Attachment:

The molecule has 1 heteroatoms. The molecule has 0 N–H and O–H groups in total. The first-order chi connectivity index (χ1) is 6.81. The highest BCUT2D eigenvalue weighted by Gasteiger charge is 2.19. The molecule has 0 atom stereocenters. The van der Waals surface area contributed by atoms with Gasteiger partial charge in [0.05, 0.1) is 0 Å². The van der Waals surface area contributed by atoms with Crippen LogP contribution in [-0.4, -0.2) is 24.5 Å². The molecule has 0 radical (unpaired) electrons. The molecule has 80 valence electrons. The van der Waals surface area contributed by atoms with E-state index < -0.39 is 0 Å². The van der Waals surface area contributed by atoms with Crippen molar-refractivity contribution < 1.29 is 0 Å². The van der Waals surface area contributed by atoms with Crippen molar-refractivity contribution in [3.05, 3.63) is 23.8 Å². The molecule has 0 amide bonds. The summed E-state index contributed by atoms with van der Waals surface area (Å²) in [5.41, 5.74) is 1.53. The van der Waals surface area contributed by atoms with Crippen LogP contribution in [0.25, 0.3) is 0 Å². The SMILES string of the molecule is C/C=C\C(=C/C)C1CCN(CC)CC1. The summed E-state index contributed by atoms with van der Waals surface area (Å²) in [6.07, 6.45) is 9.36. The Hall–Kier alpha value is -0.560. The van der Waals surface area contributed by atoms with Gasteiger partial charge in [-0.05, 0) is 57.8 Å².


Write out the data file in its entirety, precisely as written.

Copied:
The molecule has 1 heteroatoms. The molecule has 0 N–H and O–H groups in total. The first-order chi connectivity index (χ1) is 6.81. The highest BCUT2D eigenvalue weighted by Gasteiger charge is 2.19. The molecule has 0 atom stereocenters. The van der Waals surface area contributed by atoms with Gasteiger partial charge in [0.05, 0.1) is 0 Å². The van der Waals surface area contributed by atoms with Crippen LogP contribution in [-0.4, -0.2) is 24.5 Å². The molecule has 0 radical (unpaired) electrons. The molecule has 80 valence electrons. The van der Waals surface area contributed by atoms with E-state index < -0.39 is 0 Å². The van der Waals surface area contributed by atoms with Crippen molar-refractivity contribution < 1.29 is 0 Å². The van der Waals surface area contributed by atoms with Crippen molar-refractivity contribution in [3.05, 3.63) is 23.8 Å². The molecule has 0 amide bonds. The summed E-state index contributed by atoms with van der Waals surface area (Å²) in [5.41, 5.74) is 1.53. The van der Waals surface area contributed by atoms with Crippen LogP contribution in [0.25, 0.3) is 0 Å². The SMILES string of the molecule is C/C=C\C(=C/C)C1CCN(CC)CC1. The summed E-state index contributed by atoms with van der Waals surface area (Å²) in [6.07, 6.45) is 9.36. The Hall–Kier alpha value is -0.560. The van der Waals surface area contributed by atoms with Gasteiger partial charge in [-0.05, 0) is 57.8 Å².